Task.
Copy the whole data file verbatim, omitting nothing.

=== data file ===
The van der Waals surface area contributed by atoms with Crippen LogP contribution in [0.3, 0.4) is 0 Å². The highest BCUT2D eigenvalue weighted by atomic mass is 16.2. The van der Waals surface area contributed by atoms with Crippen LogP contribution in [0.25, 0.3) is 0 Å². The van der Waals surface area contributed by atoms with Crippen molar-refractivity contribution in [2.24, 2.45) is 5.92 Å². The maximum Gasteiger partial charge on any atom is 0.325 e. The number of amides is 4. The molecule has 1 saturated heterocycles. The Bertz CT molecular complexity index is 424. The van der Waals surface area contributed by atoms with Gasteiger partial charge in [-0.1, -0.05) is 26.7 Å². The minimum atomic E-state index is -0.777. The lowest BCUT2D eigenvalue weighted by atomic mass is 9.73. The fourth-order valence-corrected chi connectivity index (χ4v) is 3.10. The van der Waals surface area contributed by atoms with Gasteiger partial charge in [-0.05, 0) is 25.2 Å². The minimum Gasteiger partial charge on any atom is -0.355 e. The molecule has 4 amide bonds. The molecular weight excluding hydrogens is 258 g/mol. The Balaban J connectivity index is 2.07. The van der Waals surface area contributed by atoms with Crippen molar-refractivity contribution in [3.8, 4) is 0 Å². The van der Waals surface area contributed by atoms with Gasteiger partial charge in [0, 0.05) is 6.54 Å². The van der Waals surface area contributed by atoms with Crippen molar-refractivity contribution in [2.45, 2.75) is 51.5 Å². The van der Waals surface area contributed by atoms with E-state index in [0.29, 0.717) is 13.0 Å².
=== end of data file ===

The van der Waals surface area contributed by atoms with Crippen LogP contribution in [0.3, 0.4) is 0 Å². The highest BCUT2D eigenvalue weighted by atomic mass is 16.2. The van der Waals surface area contributed by atoms with Crippen LogP contribution in [0.25, 0.3) is 0 Å². The van der Waals surface area contributed by atoms with Crippen molar-refractivity contribution in [2.24, 2.45) is 5.92 Å². The maximum Gasteiger partial charge on any atom is 0.325 e. The number of amides is 4. The molecule has 1 saturated heterocycles. The Bertz CT molecular complexity index is 424. The van der Waals surface area contributed by atoms with Gasteiger partial charge in [-0.1, -0.05) is 26.7 Å². The minimum atomic E-state index is -0.777. The lowest BCUT2D eigenvalue weighted by atomic mass is 9.73. The fourth-order valence-corrected chi connectivity index (χ4v) is 3.10. The van der Waals surface area contributed by atoms with Gasteiger partial charge in [-0.05, 0) is 25.2 Å². The minimum Gasteiger partial charge on any atom is -0.355 e. The molecule has 4 amide bonds. The molecular weight excluding hydrogens is 258 g/mol. The Balaban J connectivity index is 2.07. The van der Waals surface area contributed by atoms with Crippen molar-refractivity contribution in [3.8, 4) is 0 Å². The van der Waals surface area contributed by atoms with Gasteiger partial charge in [0, 0.05) is 6.54 Å². The van der Waals surface area contributed by atoms with Crippen molar-refractivity contribution in [2.45, 2.75) is 51.5 Å². The van der Waals surface area contributed by atoms with E-state index in [0.29, 0.717) is 13.0 Å².